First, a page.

In general, the HX300 is fairly fast ultra-zoom P&S digicam. From off to first picture capture is about two seconds. Ultra-zoom lenses don’t move all that fast and that’s fine for video clips where users want slower more controlled zooming, but if you are trying to track a fast-moving subject like a skateboarder, the HX300 can seem a bit slow. The HX300 is a competent picture maker that is capable of producing consistently very good to excellent still images and very good HD video. The HX300’s performance was dependably competitive (equal to or better than) similar ultra-zoom cameras from other manufacturers that I’ve reviewed.
The HX300 features a TTL Contrast Detection AF system with Center AF, Multi AF, Flexible Spot AF, Face AF, and Tracking AF. The HX300’s AF system analyzes the scene in front of the lens then calculates camera-to-subject distance to determine which AF point (in multi AF mode) is closest to the primary subject and then locks focus on that AF point. The HX300’s AF system is consistently quick to acquire the subject and locks focus with reliable accuracy.
The HX300 utilizes a sophisticated new optical image stabilization system. Generally with systems of this type–a single element in the zoom is shifted rapidly to overcome minor involuntary camera movement. Sony’s enhanced IS system utilizes multiple shifting elements, rather than just a single element for enhanced anti-shake control and sharper images.
Sony claims the HX300 is good for 310 exposures with a fully charged NP-BX1 Lithium-ion rechargeable battery. The battery charges in the camera and requires about 90 minutes for a full charge.
In the final analysis everything comes down to the HX300’s f2.8-f6.3/24mm-1200mm (equivalent) Carl Zeiss Vario-Sonnar zoom. The HX300’s f2.8 maximum aperture is significantly (two thirds of a stop) faster than average for cameras in this class. Center sharpness is excellent, but at the wide-angle end of the zoom corners are slightly soft. I didn’t notice any vignetting (dark corners) and both barrel and pincushion distortion are visible, but seem well corrected. Contrast is balanced (but a little flat) and colors are hue accurate, though visibly oversaturated. Chromatic aberration is remarkably well-controlled, but some very minor color fringing is present in the color transition areas between dark foreground objects and bright backgrounds. Zooming is smooth, but fairly slow when compared to cameras with shorter zooms. Interestingly, there is much less motor noise than I expected.
With most ultrazooms the maximum telephoto setting can often be more of a problem than a benefit since long zoom digicams produce images that are notoriously soft at the maximum telephoto setting. Sony’s product development folks did a remarkably good job on the HX300’s zoom. This lens (though not particularly compact) is much sharper (at the long end of the zoom) than expected. I handheld the camera for every shot that is used in this review. Check out the demo image below and you’ll see what I mean –that image was a grab shot, handheld, at or very near maximum telephoto and it is surprisingly sharp–noticeably sharper than it would have been at 50x with most (if not all) of the HX300’s competition. That old school looking zoom ring on the front of the HX300’s Vario-Sonnar is, in fact, a by-wire zoom control ring which is good for small zoom adjustments and can be used for manually focusing the lens. The zoom control ring does prove to “lag” a bit. DSLR users will immediately notice the lag. Point and Shoot users might not see much of a problem with this.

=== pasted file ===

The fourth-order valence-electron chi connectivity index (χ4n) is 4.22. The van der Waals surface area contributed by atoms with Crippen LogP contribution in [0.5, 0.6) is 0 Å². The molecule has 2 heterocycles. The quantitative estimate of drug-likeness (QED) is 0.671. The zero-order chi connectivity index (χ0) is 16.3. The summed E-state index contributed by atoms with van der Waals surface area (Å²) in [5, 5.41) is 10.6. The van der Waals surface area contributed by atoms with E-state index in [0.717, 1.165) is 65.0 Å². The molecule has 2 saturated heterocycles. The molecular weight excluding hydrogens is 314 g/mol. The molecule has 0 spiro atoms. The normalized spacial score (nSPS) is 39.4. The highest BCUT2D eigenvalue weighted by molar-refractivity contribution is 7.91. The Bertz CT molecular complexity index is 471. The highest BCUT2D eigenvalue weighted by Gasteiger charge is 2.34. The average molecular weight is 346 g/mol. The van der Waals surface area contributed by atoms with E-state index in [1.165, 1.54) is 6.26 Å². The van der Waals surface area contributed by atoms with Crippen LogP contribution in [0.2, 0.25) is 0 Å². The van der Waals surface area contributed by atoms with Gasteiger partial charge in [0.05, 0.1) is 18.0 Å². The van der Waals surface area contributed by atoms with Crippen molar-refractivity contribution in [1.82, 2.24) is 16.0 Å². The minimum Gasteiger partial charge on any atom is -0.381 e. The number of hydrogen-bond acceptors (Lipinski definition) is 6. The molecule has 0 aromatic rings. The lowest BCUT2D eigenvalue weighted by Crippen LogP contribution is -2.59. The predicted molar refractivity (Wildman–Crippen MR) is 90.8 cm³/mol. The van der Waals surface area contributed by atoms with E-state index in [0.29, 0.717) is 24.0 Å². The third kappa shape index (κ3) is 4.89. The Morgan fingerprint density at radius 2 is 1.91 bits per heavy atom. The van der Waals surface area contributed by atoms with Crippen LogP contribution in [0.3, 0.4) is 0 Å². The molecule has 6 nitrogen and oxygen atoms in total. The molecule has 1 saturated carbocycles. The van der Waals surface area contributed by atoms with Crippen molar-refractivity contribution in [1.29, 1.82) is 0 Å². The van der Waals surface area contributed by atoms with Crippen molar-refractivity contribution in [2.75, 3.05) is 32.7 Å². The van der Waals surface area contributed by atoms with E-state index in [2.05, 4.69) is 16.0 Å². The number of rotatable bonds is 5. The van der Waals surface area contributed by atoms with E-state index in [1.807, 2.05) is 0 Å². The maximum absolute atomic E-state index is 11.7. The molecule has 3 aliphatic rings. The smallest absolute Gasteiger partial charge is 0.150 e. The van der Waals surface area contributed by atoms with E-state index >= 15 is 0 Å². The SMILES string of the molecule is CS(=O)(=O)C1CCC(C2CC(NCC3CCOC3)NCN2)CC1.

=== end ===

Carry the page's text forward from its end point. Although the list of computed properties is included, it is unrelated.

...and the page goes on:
The HX300 captures HD video at 1440x1080p @ 60ifps with stereo audio and the 50x zoom can be used during filming. This camera also provides an HDMI out so that users can watch their HD video clips on their wide screen HD TVs. Video clips are sharp and hue accurate (although visibly oversaturated) with very good contrast. Below is a two part sample video.
The Sony Cyber-shot DSC HX300 utilizes a new 20.4 megapixel 1/2.3-inch back-illuminated CMOS sensor to capture images. Like most compact P&S digital cameras, image files produced by the HX300 are optimized for the bold, bright colors and slightly flat contrast that veteran shooters refer to as “consumer” color. Recorded hues are accurate but noticeably more intense than in real life. The bottom line is that the HX300’s color interpolation, while a bit more intense than neutral, is consistently and dependably hue accurate. The colors I saw on my monitor when I reviewed the images I shot with this camera were very close to the colors I saw when I shot the pictures. Coupled with the HX300’s improved AF and IS systems images generated by this camera are noticeably sharper than similar images from its competitors.
Outdoors, in good light, the HX300 consistently captures very good to excellent images in all shooting modes. Indoors, the camera performs with a little less certainty, but its indoor performance, is at worst, average for cameras of this type–however that supposes that users will be relying primarily on the wide angle end of the zoom for most of their indoor work – the farther you zoom indoors, the worse the image quality will become.